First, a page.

The city’s east side, Pudong, is home not only to global financial firms that occupy its modern skyline but also the city’s major international airport and Shanghai Disney. Factories there are run by several multinationals and China’s largest chip maker Semiconductor Manufacturing International Corp. also has a large manufacturing presence in Pudong. It couldn’t be determined if those companies would need to halt production under the tightened restrictions. Tesla, GM and SMIC didn’t immediately reply to requests for comment sent Sunday.

Local authorities said they plan to split Shanghai in two, locking down one half and then the other over the next week and a half.


The older and more populous Puxi on the western side of the river likewise has a mix of residential compounds, office skyscrapers and pockets of industry, as well as its own airport and the city’s primary high-speed railway stations.

While the rest of the world is emerging from pandemic restrictions, China has held on to strict, if recently modified, restrictions. Epidemiologists say China’s Covid vaccines aren’t as effective as those developed in the West and political analysts say a packed schedule of political events this year make it difficult for the country to drop its Covid controls.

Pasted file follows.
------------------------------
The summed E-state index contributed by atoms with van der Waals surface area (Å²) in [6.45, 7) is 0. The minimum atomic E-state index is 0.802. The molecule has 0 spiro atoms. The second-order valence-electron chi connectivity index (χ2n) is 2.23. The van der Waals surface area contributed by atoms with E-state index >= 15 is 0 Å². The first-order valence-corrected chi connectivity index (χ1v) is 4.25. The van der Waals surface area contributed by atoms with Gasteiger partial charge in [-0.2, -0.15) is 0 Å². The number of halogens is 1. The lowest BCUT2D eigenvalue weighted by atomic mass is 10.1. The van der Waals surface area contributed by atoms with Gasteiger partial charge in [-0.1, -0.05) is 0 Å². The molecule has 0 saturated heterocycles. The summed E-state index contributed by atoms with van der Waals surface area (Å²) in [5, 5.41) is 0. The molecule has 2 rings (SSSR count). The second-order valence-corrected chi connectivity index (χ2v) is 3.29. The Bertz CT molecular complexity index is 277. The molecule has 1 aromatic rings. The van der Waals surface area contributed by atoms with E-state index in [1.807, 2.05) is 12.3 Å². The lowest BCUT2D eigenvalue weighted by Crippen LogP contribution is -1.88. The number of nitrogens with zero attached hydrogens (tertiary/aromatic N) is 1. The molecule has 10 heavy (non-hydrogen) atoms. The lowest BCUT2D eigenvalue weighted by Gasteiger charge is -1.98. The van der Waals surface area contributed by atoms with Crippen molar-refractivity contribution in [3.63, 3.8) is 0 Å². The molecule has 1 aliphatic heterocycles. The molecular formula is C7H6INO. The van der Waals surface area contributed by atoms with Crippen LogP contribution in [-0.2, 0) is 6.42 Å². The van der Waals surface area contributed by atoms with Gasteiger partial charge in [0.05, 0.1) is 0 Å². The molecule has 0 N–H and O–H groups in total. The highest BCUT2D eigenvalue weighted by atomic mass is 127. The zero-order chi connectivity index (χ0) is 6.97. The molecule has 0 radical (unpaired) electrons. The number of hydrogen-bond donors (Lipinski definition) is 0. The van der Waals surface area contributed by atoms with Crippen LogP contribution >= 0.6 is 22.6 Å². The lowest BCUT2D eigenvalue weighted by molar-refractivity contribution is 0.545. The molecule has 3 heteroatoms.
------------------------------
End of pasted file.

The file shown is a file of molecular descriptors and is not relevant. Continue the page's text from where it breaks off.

A health specialist at the Council on Foreign Relations in New York, Huang Yanzhong, last week told a conference that China’s striving for balance in its Covid strategy is a “mission impossible” because, despite Mr. Xi’s call, it remains the No. 1 job for local government leaders to eliminate Covid in their jurisdictions.

A strategy of hospitalizing and isolating Covid patients and their close contacts has also come at a cost. As of Friday, 41 of Shanghai’s main hospitals had suspended some outpatient and emergency services because of anti-Covid measures. A nurse’s death from asthma after she was denied access to her own hospital’s emergency room recently roiled Shanghai residents frustrated over weeks of district-level restrictions imposed by the government.

A massive Omicron surge in Hong Kong that has inundated hospitals has also unnerved many in China and prompted health officials to tweak its prior guidance, saying that patients with no symptoms or only mild ones should go to centralized isolation facilities so that hospitals can focus on severe cases.

Yet, China still moves every confirmed case into some form of care overseen by medical workers. In recent weeks, Jilin, a northeastern province also hit hard in the current outbreak, is building makeshift hospitals to house thousands of mild cases. Their care will be overseen by a ratio of five doctors and 20 nurses for every 100 patients.

Authors: Yang JieFollow, Liza LinFollow, James T. Areddy, The Wall Street Journal